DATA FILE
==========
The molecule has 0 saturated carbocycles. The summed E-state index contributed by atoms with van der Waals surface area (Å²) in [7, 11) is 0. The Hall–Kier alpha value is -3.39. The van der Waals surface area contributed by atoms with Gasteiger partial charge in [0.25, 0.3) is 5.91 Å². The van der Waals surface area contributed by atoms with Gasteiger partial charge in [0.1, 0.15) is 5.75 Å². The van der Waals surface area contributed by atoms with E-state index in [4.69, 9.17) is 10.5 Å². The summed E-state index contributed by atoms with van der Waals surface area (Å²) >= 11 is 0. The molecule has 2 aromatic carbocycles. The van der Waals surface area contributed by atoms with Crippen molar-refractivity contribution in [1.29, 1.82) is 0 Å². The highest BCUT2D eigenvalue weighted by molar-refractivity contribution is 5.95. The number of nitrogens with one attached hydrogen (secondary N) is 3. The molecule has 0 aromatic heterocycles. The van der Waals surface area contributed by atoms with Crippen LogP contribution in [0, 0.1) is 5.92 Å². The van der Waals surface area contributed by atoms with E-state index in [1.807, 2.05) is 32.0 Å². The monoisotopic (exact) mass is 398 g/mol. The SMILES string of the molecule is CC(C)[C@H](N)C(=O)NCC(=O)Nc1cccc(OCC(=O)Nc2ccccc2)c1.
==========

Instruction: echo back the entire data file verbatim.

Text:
The molecule has 0 saturated carbocycles. The summed E-state index contributed by atoms with van der Waals surface area (Å²) in [7, 11) is 0. The Hall–Kier alpha value is -3.39. The van der Waals surface area contributed by atoms with Gasteiger partial charge in [0.25, 0.3) is 5.91 Å². The van der Waals surface area contributed by atoms with Gasteiger partial charge in [0.1, 0.15) is 5.75 Å². The van der Waals surface area contributed by atoms with E-state index in [4.69, 9.17) is 10.5 Å². The summed E-state index contributed by atoms with van der Waals surface area (Å²) >= 11 is 0. The molecule has 2 aromatic carbocycles. The van der Waals surface area contributed by atoms with Crippen molar-refractivity contribution in [1.29, 1.82) is 0 Å². The highest BCUT2D eigenvalue weighted by molar-refractivity contribution is 5.95. The number of nitrogens with one attached hydrogen (secondary N) is 3. The molecule has 0 aromatic heterocycles. The van der Waals surface area contributed by atoms with Crippen LogP contribution in [0, 0.1) is 5.92 Å². The van der Waals surface area contributed by atoms with E-state index in [1.807, 2.05) is 32.0 Å². The monoisotopic (exact) mass is 398 g/mol. The SMILES string of the molecule is CC(C)[C@H](N)C(=O)NCC(=O)Nc1cccc(OCC(=O)Nc2ccccc2)c1.